In 2013 we had our first advocacy day in Chicago and friends of Hands came from all over the US to join us. A number of people with professional careers have cut back their working hours so they can volunteer their time to support Hands. Their skill and time will make such a difference in the countries where they live, and for us in Africa this is such an encouragement to see people accepting our vision with us and committing themselves to it.

Carolyn and George speaking to the Hands at Work family at the Hub in South AfricaAs I mentioned, this is the day of Mandela’s funeral. But this is also the day when Carolyn and I celebrate our 30th wedding anniversary. Early this morning, as we prayed together we had such a sense of overwhelming gratefulness. God is so good to us! He kept us together, He provided for our daily needs, He blessed us with children, grandchildren, and many amazing friends. He gave us a heart and dream to serve others. He showed us His heart! We raise an Ebenezer today declaring loud and clear that we serve a great and faithful God. Right from the start of our marriage, Carolyn and I agreed what our core values would be and we never negotiated away from them. We held to Galatians 6:9, “Let us not become weary in doing good, for at the proper time we will reap a harvest if we do not give up.”

We want to give that verse to everyone who is part of the Hands family and who believes in the dream of a better life for those we are serving. Hold to a dream bigger than yourself, commit to core values, and be held accountable. Today we stand as living testimonies that once you start to live for others and not yourself, you will always look back and say, “I received undeserving favor!”

George.

 

Given Freely

The vision of Hands at Work is to see the local Church in Africa effectively caring for the most vulnerable, and unified in this mission with the Church outside Africa. The second part is just as vital as the first. Outside of Africa, support comes from churches, volunteers, advocates, prayer warriors, businesses and more. When people give, and give sacrificially, to the most vulnerable children in Africa, there is transformation happening on both sides: the giver and the receiver. And when people understand that they are blessed to be a blessing, they give freely.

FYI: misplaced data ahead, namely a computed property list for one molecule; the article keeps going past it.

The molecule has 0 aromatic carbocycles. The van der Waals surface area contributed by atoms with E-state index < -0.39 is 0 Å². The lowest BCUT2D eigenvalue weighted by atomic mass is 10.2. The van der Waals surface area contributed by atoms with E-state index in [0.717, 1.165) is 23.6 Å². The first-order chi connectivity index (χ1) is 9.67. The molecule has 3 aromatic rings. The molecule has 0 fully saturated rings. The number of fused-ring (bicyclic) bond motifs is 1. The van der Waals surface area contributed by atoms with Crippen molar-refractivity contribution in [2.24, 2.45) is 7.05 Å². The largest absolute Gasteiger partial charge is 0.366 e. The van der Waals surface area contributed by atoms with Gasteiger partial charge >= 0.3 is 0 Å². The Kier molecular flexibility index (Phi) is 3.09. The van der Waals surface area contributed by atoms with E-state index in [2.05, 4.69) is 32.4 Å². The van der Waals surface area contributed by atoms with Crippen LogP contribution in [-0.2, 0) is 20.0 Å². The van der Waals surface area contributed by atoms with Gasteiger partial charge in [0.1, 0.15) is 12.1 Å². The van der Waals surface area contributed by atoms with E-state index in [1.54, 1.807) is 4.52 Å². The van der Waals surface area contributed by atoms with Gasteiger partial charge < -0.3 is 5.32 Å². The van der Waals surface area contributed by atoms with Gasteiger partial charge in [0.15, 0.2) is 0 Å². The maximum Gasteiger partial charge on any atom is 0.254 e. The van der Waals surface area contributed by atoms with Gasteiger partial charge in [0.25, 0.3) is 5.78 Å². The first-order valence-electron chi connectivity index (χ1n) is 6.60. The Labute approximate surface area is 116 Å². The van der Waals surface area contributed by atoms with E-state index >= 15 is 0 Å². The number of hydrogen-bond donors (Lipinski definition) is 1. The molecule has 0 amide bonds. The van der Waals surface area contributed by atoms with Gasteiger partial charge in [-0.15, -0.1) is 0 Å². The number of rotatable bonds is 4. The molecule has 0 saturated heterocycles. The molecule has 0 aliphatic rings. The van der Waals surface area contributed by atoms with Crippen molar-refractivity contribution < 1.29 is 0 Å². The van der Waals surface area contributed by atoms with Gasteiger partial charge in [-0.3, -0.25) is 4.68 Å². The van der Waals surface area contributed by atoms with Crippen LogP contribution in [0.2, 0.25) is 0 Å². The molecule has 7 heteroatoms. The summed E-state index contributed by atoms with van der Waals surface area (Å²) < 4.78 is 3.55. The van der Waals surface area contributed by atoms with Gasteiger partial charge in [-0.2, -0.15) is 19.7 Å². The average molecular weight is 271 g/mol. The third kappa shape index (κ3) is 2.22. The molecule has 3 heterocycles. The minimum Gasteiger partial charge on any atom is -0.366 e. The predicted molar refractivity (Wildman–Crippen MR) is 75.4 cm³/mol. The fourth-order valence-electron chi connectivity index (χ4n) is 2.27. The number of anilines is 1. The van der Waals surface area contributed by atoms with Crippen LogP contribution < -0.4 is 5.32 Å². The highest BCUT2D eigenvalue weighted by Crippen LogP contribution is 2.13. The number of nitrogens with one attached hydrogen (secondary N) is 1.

A Church Story

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Daphne with a Care Worker in Oshoek, South AfricaIn Australia, Daphne has been a friend of Hands for over 10 years. She has supported our work and been a voice for the children of Africa in her community, even when she was often the sole voice. But her endurance has been honoured by God. Daphne came to Africa to serve with Hands on the Short Team Service Team in July 2013. When she returned to her church in Perth, and having invited George Snyman to speak to her congregation, they began to support a community. Heart City Church is now supporting 25 children in Welverdiend, South Africa, with the hope to increase this number even further in the future. Heart City Church joins the Sunbury group, also from Australia, who support a further 75 children in Welverdiend at Pfunani Community Based Organisation. Heart City Church is now hoping to send their first team in September 2014 to experience Africa as Daphne has. We praise God for her dedication and His work in the hearts of so many people in Australia.